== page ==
When you plug your coffeemaker into a hard-to-reach receptacle, you may have to get down on your hands and knees and make two attempts because the plug can only be inserted one way. That isn't true for the plug on your computer or cell phone charger; it can be inserted either way. That seems much easier, so why the difference?
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Polarized Plug vs. Unpolarized Plug
- Has prongs of different sizes
- Can only be used in polarized outlets
- Can only be plugged in one way
- Prevents electrical shocks with switched devices
- Has prongs of the same size
- Can be used in either polarized or nonpolarized outlets
- Can be plugged in either way
- Safe to use only with nonswitched devices
If you look at the coffeemaker plug, you'll see that one prong is slightly larger than the other. It's a polarized plug, and it will only go one way into a polarized outlet that has matching slots. The charger plug with two identical prongs isn't polarized. You can also plug it into a polarized outlet, but it will go just as easily into an unpolarized outlet, although these aren't common anymore.
Making the prongs on a polarized power cord different sizes is a way to ensure that the hot leg of the electrical circuit always contacts the hot terminal of the appliance you're using. This is important for appliances with switches because it guarantees that the appliance won't become energized if the switch is off. A charger doesn't have a switch, which is why it has a nonpolarized power cord.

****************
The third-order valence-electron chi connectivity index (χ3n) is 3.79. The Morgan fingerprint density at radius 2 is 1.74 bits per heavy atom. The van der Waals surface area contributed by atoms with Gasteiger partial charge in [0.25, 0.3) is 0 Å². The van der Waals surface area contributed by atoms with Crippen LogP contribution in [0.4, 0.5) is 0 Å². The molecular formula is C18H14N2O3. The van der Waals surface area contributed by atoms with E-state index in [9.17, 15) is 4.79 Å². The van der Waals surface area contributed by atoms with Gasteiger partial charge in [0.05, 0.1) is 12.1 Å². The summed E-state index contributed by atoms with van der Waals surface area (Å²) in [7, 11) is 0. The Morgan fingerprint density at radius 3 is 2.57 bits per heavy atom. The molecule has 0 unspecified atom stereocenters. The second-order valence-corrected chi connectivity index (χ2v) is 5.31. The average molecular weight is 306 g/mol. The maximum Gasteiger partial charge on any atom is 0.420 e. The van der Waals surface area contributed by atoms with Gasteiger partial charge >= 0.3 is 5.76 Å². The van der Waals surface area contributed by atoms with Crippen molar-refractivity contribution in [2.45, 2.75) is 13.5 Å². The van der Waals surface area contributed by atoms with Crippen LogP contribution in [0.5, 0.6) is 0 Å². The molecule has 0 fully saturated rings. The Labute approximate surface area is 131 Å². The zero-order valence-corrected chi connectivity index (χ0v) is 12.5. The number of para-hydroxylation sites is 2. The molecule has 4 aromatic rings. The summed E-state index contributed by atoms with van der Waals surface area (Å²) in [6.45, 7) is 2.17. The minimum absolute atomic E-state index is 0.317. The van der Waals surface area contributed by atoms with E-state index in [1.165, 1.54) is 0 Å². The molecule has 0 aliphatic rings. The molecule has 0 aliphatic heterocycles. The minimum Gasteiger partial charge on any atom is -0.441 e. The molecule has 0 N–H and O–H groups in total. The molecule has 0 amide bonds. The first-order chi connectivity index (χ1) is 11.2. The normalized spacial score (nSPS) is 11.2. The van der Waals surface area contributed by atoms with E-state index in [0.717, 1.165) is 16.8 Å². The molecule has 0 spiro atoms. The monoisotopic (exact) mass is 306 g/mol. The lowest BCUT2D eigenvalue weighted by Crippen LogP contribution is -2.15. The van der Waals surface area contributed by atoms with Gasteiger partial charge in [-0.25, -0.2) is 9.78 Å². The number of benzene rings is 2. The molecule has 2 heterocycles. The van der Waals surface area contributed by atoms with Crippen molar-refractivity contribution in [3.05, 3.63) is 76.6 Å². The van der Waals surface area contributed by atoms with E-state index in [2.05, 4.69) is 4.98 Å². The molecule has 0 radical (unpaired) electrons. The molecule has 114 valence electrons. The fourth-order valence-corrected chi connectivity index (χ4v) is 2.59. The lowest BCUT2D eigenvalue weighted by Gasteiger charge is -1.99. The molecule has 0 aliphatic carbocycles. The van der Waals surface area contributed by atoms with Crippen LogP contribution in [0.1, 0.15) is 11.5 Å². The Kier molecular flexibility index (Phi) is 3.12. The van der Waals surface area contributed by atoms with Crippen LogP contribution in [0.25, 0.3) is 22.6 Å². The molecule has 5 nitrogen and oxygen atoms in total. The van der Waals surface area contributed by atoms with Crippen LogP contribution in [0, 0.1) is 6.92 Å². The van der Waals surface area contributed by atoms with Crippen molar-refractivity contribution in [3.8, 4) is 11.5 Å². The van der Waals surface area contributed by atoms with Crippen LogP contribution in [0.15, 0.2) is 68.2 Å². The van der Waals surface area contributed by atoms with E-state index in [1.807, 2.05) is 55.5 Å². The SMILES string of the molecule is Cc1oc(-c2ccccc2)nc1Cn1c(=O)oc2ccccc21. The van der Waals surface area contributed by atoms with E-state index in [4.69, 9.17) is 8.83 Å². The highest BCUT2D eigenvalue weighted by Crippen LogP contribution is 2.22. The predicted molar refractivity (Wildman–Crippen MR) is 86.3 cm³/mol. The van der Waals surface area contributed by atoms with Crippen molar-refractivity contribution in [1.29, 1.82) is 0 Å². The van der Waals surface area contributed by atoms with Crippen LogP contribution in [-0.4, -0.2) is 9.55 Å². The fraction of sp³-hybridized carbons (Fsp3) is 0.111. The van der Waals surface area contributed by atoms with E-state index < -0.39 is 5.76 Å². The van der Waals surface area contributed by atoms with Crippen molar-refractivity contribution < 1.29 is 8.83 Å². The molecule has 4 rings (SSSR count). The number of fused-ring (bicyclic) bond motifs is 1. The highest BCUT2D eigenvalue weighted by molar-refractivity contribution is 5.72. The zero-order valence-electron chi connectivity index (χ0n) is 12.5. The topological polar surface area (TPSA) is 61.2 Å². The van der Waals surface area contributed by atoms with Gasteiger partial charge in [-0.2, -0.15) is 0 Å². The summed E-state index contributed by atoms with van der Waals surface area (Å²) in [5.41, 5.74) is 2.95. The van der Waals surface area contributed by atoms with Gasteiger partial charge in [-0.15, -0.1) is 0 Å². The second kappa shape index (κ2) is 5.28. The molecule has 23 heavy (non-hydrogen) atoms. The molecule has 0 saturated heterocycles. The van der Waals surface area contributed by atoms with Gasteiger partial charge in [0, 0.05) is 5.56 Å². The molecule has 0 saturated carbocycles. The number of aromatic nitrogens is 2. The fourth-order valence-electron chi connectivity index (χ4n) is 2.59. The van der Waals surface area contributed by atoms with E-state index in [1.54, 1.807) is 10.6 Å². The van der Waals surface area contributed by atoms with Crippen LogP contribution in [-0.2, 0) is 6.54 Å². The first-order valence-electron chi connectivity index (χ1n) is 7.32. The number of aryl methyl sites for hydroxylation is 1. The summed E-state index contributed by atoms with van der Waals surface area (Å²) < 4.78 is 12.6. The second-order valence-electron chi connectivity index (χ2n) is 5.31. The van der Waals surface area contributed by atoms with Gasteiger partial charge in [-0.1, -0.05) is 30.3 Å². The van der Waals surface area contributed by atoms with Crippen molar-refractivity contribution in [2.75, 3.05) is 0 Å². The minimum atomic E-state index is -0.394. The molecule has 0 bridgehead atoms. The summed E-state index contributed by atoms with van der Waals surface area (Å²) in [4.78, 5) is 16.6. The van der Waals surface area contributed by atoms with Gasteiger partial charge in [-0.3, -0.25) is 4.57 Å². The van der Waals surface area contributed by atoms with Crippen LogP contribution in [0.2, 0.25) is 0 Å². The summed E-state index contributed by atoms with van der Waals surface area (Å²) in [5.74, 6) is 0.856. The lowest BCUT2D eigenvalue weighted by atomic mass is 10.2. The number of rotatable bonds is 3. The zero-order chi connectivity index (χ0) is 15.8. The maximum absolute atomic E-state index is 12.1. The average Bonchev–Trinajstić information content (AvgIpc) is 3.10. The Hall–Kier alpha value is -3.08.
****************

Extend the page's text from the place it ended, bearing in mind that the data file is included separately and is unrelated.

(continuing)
What Is Polarization?
In a North American AC circuit, the current changes direction 60 times per second, so it's meaningless to talk about positive and negative poles. An AC circuit does have two "legs," though. One is the hot leg, which comes directly from the power source, and the other is the return leg, which completes the circuit back to the source. If the circuit is broken by a switch, the hot leg is energized while the neutral leg isn't.
When you use an unpolarized plug, the hot leg of the circuit could be on either side of the device you're using. This is fine for nonswitched devices, which is why you can use a nonpolarized outdoor extension cord for your Christmas lights. It creates a hazard for switched appliances, though. All the electrical components on the hot side of the switch could be energized when the switch is off, and you could get a shock.
This scenario can't happen if the device has a polarized power cord. The hot leg is always on the same side of the device, and manufacturers place switches as close to the hot terminal as possible. The device is electrically neutral when the switch is off.
The NEMA 1-15 Plug and Receptacle
The standard residential outlet in North American homes is the NEMA 1-15R, which accepts both polarized and unpolarized plugs. An appliance with a polarized power cord has a NEMA 1-15P plug with prongs that match the outlet. It will only go in one way. An appliance with a nonpolarized power cord also has a NEMA 1-15P plug, but the prongs are identical, so it can go in either way.
A grounded NEMA 1-15P has three prongs. It's polarized because it can only go into the receptacle in one direction. The blades don't have to be different sizes, but they are on some three-prong plugs anyway.
Some newer appliances and light-duty power tools are double insulated. The two layers of insulation ensure that users can never come in contact with any electrical or metal parts. You can never get a shock, so they don't need polarized plugs. These come with a NEMA 1-15 nonpolarized power cord.
Brief History of Plugs and Outlets
Modern plugs and outlets are not much different from those patented and sold by Connecticut inventor Harvey Hubbell in 1903. The most important modifications to Hubbell's design were the addition of a ground pin and the introduction of polarized blades, which occurred in the early 1900s. These modifications didn't become standardized until midcentury updates in the electrical code mandated them.